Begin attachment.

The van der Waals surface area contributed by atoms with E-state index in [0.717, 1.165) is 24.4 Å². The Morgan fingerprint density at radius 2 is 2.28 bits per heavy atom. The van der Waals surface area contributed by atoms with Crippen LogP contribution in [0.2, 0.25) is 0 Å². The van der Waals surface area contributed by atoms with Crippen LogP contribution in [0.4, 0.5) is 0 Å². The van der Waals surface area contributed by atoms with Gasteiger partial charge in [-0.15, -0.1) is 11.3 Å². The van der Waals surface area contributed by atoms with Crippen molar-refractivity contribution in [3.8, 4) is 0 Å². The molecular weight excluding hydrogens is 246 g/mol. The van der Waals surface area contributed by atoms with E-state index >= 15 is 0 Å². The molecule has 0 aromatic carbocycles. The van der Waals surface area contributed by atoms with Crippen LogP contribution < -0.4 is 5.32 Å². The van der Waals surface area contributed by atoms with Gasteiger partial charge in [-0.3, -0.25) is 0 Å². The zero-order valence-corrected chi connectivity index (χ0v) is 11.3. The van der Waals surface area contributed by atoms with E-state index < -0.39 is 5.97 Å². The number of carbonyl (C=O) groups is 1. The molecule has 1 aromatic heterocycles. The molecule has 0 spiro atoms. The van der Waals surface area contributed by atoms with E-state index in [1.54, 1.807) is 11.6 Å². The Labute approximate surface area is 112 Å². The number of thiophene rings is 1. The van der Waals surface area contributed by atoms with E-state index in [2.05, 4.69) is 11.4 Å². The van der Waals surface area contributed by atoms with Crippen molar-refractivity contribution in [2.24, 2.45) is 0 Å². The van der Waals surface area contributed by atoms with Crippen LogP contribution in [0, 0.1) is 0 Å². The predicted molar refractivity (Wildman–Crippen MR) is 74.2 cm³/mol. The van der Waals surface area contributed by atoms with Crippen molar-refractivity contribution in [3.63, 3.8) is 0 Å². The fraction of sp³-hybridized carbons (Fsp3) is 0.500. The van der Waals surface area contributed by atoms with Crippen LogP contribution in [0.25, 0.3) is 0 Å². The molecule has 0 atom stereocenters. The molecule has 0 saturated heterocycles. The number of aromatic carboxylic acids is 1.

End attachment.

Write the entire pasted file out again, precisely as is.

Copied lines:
The van der Waals surface area contributed by atoms with E-state index in [0.717, 1.165) is 24.4 Å². The Morgan fingerprint density at radius 2 is 2.28 bits per heavy atom. The van der Waals surface area contributed by atoms with Crippen LogP contribution in [0.2, 0.25) is 0 Å². The van der Waals surface area contributed by atoms with Crippen LogP contribution in [0.4, 0.5) is 0 Å². The van der Waals surface area contributed by atoms with Gasteiger partial charge in [-0.15, -0.1) is 11.3 Å². The van der Waals surface area contributed by atoms with Crippen molar-refractivity contribution in [3.8, 4) is 0 Å². The molecular weight excluding hydrogens is 246 g/mol. The van der Waals surface area contributed by atoms with E-state index >= 15 is 0 Å². The molecule has 0 aromatic carbocycles. The van der Waals surface area contributed by atoms with Crippen LogP contribution < -0.4 is 5.32 Å². The van der Waals surface area contributed by atoms with Gasteiger partial charge in [-0.3, -0.25) is 0 Å². The zero-order valence-corrected chi connectivity index (χ0v) is 11.3. The van der Waals surface area contributed by atoms with E-state index < -0.39 is 5.97 Å². The number of carbonyl (C=O) groups is 1. The molecule has 1 aromatic heterocycles. The molecule has 0 spiro atoms. The van der Waals surface area contributed by atoms with E-state index in [1.54, 1.807) is 11.6 Å². The Labute approximate surface area is 112 Å². The number of thiophene rings is 1. The van der Waals surface area contributed by atoms with E-state index in [2.05, 4.69) is 11.4 Å². The van der Waals surface area contributed by atoms with Crippen molar-refractivity contribution in [2.24, 2.45) is 0 Å². The van der Waals surface area contributed by atoms with Crippen LogP contribution in [0, 0.1) is 0 Å². The predicted molar refractivity (Wildman–Crippen MR) is 74.2 cm³/mol. The van der Waals surface area contributed by atoms with Crippen molar-refractivity contribution in [3.63, 3.8) is 0 Å². The fraction of sp³-hybridized carbons (Fsp3) is 0.500. The van der Waals surface area contributed by atoms with Crippen LogP contribution in [0.25, 0.3) is 0 Å². The molecule has 0 atom stereocenters. The molecule has 0 saturated heterocycles. The number of aromatic carboxylic acids is 1.